Questions & Answers

who was the founder of sociology
Juma Reply
Auguste Comte.
Brandon
difference between sociology and physiology
Osei Reply
sociology is the study of groups and their interactions but physiology is the study of the structures in living organisms and how they function
Bindum
human factors that lead to backwardness of the country
Moses Reply
why sociology became the youngest of social science
Kadar Reply
what is Rural sociology?
Fanele Reply
Historical beck ground of sociology
Kadhif Reply
what are the dichotomous approach and do they affect rural sociological perspective of postmodern society
isah Reply
What is the origin of sociology?
Jeremiah Reply
what is a commuter train
Yunana Reply
a rail transport service which primarily operates within a city or metropolitan area connecting it to suburban areas
Ibrahim
which founded sociology?
Gabriel Reply
Auguste comte because he is the one who coined the term sociology
Fanele
who founded sociology
Gifty Reply
I can say Abdulrahman Ibn Khaldum
Emmurana
is sociology a science?
Cyrus
Yes
Polli
how so? @Polli Pol
Cyrus
Auguste Comte
Gabriel
It's because sociology has the same characteristics as that of a science. For instance in sociology:-- testing is possible. In science also testing is also possible. That also makes it a science. Objectivity is possible in both sociology and science. both, use of research methods is possible
Polli
Both are imperical Both are methodological Prediction is possible All of that makes sociology a science. However it is important to note that sociology is not a natural science but a social science. Also Objectivity is not high as in science Also a research cannot predict human behavior
Polli
Yes. Auguste Comte and Durkheim support that sociology is a science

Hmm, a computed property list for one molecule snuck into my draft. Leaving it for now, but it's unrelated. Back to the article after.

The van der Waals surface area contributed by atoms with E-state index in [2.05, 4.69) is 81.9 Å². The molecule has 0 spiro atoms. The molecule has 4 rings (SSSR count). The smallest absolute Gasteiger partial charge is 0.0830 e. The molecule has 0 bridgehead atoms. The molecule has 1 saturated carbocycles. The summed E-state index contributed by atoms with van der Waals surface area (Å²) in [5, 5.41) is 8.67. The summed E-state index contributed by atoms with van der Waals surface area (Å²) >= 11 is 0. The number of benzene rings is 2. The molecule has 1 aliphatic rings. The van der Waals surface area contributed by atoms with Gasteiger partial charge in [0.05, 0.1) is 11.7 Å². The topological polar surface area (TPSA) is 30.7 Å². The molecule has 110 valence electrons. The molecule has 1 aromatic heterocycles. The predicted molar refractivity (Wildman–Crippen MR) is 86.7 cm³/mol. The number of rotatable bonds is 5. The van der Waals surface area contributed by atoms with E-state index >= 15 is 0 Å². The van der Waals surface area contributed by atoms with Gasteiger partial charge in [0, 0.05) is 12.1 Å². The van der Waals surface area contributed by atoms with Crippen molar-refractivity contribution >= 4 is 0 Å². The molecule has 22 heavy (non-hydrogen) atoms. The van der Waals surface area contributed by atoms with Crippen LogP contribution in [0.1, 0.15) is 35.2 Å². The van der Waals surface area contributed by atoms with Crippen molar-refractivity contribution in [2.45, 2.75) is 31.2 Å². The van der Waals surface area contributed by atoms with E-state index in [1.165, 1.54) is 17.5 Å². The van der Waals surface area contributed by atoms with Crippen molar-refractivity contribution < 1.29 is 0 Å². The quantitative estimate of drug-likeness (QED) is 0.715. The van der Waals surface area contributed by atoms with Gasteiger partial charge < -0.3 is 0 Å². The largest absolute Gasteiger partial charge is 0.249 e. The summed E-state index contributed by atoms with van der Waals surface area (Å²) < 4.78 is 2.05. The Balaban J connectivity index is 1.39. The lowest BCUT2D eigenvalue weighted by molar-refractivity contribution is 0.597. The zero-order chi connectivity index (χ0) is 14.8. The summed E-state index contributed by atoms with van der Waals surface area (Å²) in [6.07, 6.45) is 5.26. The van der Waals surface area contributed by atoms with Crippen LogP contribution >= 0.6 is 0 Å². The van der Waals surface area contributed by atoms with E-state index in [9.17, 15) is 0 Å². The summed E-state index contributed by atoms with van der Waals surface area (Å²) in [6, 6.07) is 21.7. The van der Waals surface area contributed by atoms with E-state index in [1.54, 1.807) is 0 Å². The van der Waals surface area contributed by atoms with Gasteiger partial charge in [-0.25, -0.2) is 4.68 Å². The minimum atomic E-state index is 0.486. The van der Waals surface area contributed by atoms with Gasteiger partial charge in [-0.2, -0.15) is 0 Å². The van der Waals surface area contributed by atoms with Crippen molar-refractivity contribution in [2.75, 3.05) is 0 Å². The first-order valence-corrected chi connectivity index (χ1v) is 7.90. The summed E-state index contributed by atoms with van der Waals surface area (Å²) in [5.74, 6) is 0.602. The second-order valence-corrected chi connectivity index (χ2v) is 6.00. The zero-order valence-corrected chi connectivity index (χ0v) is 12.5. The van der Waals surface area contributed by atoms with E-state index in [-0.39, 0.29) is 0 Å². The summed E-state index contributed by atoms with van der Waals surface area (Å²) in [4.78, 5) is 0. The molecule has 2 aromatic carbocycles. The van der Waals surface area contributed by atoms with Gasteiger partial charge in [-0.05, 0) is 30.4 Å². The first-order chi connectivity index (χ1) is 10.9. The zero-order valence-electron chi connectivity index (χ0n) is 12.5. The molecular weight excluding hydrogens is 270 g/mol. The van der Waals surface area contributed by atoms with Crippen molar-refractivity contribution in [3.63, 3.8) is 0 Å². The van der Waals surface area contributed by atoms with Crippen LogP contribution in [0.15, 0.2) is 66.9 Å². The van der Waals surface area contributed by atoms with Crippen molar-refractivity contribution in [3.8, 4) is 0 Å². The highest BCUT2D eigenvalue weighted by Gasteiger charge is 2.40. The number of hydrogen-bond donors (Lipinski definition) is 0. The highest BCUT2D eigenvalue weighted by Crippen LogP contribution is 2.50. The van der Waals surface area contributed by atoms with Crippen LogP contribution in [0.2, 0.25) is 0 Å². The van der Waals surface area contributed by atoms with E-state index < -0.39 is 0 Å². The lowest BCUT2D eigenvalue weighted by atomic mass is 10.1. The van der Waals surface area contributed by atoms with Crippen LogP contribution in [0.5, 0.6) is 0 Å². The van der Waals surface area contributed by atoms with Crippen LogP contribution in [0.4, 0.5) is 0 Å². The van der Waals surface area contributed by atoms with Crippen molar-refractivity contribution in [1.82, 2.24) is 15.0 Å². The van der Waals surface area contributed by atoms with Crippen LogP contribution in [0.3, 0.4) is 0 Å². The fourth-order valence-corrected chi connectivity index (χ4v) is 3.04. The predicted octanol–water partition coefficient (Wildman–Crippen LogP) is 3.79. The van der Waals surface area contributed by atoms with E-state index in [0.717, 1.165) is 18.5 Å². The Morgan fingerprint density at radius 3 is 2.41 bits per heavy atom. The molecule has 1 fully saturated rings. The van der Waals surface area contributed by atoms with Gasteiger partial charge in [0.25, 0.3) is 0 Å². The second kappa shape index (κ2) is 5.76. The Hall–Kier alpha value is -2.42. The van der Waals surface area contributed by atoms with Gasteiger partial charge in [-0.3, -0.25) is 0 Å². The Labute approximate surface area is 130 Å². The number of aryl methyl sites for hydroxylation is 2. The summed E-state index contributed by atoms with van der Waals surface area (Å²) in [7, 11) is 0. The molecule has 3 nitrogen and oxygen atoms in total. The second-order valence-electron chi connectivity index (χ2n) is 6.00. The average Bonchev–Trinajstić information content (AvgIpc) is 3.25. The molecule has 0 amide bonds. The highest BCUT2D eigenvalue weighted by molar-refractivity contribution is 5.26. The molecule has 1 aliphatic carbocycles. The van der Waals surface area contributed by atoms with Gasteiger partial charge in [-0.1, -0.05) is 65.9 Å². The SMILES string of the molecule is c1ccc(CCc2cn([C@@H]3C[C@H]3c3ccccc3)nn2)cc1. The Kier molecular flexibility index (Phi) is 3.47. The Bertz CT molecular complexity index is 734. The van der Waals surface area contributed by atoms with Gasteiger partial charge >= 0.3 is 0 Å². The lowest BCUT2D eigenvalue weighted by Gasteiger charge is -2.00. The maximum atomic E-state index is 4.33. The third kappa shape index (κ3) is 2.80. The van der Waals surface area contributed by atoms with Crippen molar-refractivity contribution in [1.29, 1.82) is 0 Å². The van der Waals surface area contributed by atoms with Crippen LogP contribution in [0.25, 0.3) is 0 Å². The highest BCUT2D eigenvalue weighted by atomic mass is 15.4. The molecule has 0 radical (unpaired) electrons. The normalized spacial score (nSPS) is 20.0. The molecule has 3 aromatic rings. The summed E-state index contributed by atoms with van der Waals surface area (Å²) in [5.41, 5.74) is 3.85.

Polli
However Marx Weber, disagrees with the view
Polli
what is the difference between crime and deviance
deborah Reply
who founded sociology
Gifty
I can say it is Auguste comte because he is the one who coined the term 'sociology '
Fanele
what is social change?
Hrittika Reply
Changes with transforms social institutions
Saurabh
Which*
Saurabh
change in society....and change in culture is known social change
Shubham
change denotes any alternation or modification that takes place in any situation or any object change is dynamic process of society remains completely static.
Aman
What's the reference and citation for this information
malama Reply
which information
sumitra
feature of marriage
Sunita
function of marriage
Sunita
types of marriage
Sunita
merits of marriage
Sunita
features of marriage, function of marriage, types of marriage and merits of marriage
alois
functions of marriage
Margaret
types of cultures and it definations
Umar Reply

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Source:  OpenStax, Introduction to sociology 2e. OpenStax CNX. Jan 20, 2016 Download for free at http://legacy.cnx.org/content/col11762/1.6